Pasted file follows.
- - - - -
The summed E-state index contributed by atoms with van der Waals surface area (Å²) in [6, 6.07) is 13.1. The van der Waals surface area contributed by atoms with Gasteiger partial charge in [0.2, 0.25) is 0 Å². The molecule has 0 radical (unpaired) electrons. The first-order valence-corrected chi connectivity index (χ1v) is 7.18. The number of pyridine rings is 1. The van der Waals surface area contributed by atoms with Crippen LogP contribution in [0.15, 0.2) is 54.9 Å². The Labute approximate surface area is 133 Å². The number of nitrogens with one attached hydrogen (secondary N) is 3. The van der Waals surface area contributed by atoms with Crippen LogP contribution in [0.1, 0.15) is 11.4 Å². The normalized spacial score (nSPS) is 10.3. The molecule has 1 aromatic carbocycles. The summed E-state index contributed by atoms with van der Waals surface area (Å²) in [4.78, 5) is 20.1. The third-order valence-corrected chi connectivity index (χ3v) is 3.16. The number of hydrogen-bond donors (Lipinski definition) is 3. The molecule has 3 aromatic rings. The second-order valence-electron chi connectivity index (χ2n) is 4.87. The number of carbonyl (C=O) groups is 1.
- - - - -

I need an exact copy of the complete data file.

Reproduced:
The summed E-state index contributed by atoms with van der Waals surface area (Å²) in [6, 6.07) is 13.1. The van der Waals surface area contributed by atoms with Gasteiger partial charge in [0.2, 0.25) is 0 Å². The molecule has 0 radical (unpaired) electrons. The first-order valence-corrected chi connectivity index (χ1v) is 7.18. The number of pyridine rings is 1. The van der Waals surface area contributed by atoms with Crippen LogP contribution in [0.15, 0.2) is 54.9 Å². The Labute approximate surface area is 133 Å². The number of nitrogens with one attached hydrogen (secondary N) is 3. The van der Waals surface area contributed by atoms with Crippen LogP contribution in [0.1, 0.15) is 11.4 Å². The normalized spacial score (nSPS) is 10.3. The molecule has 1 aromatic carbocycles. The summed E-state index contributed by atoms with van der Waals surface area (Å²) in [4.78, 5) is 20.1. The third-order valence-corrected chi connectivity index (χ3v) is 3.16. The number of hydrogen-bond donors (Lipinski definition) is 3. The molecule has 3 aromatic rings. The second-order valence-electron chi connectivity index (χ2n) is 4.87. The number of carbonyl (C=O) groups is 1.